Indiana pork processing at record high level, value

WEST LAFAYETTE, Ind. – While most of Indiana's economy struggles for jobs, one sector has been growing, according to Purdue University Cooperative Extension Service agricultural economist Chris Hurt.
calendar icon 2 June 2003
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Purdue News

"Hog processing in Indiana has reached record high levels," he said. "In 2002 we processed 7 million head of hogs in the state. That's a dramatic increase from where we were in 1990. Then we had about half that amount, with 3.6 million processed."

Hurt sees this increase in pork processing as a boon for the state.

"The retail value of the 1.8 billion pounds of pork processed is a staggering number," he said. "We're estimating that the value of all the pork processed in Indiana is about $2.5 billion. Broken down, $600 million is the contribution that producers provide, $400 million is the value provided at the processing level and the remaining $1.5 billion is from the marketing side of things, including transportation, packaging and the functions of the retail sector."

Hurt attributes the growth to the modernization of two Indiana processing plants located in Delphi and Logansport. The standard line speed of modern plants is 1,000 head per hour, most running two shifts per day.

So many hogs are being processed at these and several other smaller plants that there aren't enough Hoosier hogs to fill the demand, he said.

"It turns out that we are processing so many animals in Indiana that we actually had to bring animals into the state." Hurt said. "That's in addition to the 1.8 billion pounds of pork that was produced within the state."

Last year a record number of hogs were brought in as young pigs for finishing. The Indiana Board of Animal Health reported that 1.3 million head of hogs were imported from other states and Canada. An additional 600,000 head of market-ready hogs also were imported for processing.

Hurt said bringing the hogs in for finishing adds economic value by utilizing corn and soybean meal produced in Indiana. It also requires other inputs such as buildings, equipment and labor, all of which are readily available in Indiana.

"Our geographic location is good, our climate is good for raising corn, one of the primary ingredients for hog production, we have knowledgeable farmers, and then we have access to markets on the East Coast and in the Midwest," he said.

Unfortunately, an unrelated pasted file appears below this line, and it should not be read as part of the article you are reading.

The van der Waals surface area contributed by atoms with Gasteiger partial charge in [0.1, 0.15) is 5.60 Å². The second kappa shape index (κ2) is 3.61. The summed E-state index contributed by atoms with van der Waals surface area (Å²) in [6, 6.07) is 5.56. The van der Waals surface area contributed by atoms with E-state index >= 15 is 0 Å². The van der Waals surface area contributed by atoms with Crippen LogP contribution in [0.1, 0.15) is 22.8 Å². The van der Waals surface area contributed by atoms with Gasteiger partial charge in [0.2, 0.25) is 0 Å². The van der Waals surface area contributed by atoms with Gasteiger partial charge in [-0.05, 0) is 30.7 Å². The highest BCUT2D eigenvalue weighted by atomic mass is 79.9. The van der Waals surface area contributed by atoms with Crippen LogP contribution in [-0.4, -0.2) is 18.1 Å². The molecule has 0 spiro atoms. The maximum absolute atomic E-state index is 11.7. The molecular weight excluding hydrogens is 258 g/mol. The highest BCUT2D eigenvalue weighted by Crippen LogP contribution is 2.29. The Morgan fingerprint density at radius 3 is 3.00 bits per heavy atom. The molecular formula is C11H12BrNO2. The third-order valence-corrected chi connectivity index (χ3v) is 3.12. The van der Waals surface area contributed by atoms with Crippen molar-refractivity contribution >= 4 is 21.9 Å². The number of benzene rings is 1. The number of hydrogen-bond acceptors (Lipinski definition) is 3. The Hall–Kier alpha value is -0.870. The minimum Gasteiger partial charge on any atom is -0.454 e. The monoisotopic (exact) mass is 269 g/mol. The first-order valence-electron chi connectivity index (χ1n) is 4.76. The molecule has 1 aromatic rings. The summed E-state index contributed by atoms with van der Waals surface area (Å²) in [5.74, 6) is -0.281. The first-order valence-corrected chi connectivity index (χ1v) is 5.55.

The growth in processing is good news for hog producers who've struggled in the past. Hurt said Indiana's pork industry is in better shape than most other states.

"I think without question, the pork industry is much stronger in Indiana because we have the processing capacity, we have the production, and we're increasing the finishing substantially," he said. "I think one of the other keys is the natural resource base – the land, the crops, the climate and the location to consumer markets makes Indiana a vital place for this industry."

As it stands, Indiana produces about 7 percent of all the pork in the United States. Hoosiers consume roughly one-third of the pork that's processed in the state. The other two-thirds is exported to other states and overseas, especially to Asia.

Even though processing has been increasing for the past decade, Hurt sees that at a plateau for now.

"We're not likely to see increases in processing capacity – we already have two major plants. I really don't believe we'll see increases, but we do have these modern plants and I think they'll continue to operate and be a vital part of their communities. When you're adding $2.5 billion of retail sales, that's a substantial amount of economic activity."

Source: Purdue News Service - 29th May 2003

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